Small Acts in a Big World

Friday, December 11th, 2020:

On my lunchbreak, driving to pick up food, I prayed. I was praying because I heard that a customer from work had just died from complications related to Covid 19. Two things came out of that prayer time. One was a profound anger about this whole pandemic situation; not merely the sickness itself, but all the politics. The other thing was the question, what if I had less than twelve months to live? I am secure in my faith, but somehow having confidence in my salvation and really coping with the possibility of a shortened lifespan are two different things. This thought about a shortened lifespan was not based on fear of catching Covid, but instead, dying because of governmental actions. Will life in America persist normally for years to come, or is it all about to explode into civil conflict, foriegn occupation, or even a world war? It’s hard to know what information to believe, but never before in my life have these possibilities seemed more real.

As I pulled into the parking lot of the local bar to pick up my order, I noted that there were only one or two cars in the lot. Granted, it was early in the day, but the emptiness of the place only stoked the anger I was feeling about the politics of the plandemic. Here in Michigan, bars and restaurants have yet again been limited to takeout only. I have often considered the irony that for my grandparent’s generation, the Democratic party was considered the party of the people, and now that same party pushes the hardest for shutdown measures which hurt small businesses while helping fast food chains and big box stores.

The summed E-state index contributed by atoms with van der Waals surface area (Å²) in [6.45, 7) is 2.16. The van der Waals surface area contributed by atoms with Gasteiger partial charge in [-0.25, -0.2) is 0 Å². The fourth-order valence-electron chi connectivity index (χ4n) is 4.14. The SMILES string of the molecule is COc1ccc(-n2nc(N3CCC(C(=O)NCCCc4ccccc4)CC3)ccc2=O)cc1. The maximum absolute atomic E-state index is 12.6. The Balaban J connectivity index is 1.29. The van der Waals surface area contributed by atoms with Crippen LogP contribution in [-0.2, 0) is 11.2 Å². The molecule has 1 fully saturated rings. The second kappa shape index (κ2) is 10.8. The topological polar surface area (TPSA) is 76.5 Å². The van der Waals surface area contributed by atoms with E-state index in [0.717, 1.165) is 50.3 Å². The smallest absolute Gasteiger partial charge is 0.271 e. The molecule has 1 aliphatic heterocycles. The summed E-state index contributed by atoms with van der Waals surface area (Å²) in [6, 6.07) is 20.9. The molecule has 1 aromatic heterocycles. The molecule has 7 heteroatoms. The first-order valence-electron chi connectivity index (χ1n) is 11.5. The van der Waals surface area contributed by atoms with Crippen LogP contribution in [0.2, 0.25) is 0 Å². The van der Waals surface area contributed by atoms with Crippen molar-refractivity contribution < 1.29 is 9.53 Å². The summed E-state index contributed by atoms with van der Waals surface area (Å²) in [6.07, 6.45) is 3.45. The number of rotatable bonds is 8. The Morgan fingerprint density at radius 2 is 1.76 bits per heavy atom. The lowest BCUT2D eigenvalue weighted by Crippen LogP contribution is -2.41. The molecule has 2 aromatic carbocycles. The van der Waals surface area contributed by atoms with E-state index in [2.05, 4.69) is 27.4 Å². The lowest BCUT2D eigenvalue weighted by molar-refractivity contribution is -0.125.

I was indeed the only customer when I went in to get my food. I only saw one worker. I told her that I appreciated them hanging in there and sticking with it. Her reply was something to the effect of, “We’re trying.”

On top of the urge to say something encouraging, I felt led to pray for the business with whoever was in there. I am ashamed to say that I did not step out in faith and do that. I felt awful about that.

It’s imperative that I start letting go more and faithfully following those promptings from the Spirit, not doing so out of any sort of compulsion, but out of love and freedom and faith with authority, being so filled and aware of God’s presence that I forget about myself. As it was written in Paul’s letter to Timothy, we have not been given a spirit of fear, but of power, love, and sound judgment.

With actions like these, do you have any idea the ripple effect you might have, either positively, or in the case of a lack of action, potentially negatively? God help me, have mercy. I pray for grace on the situation.

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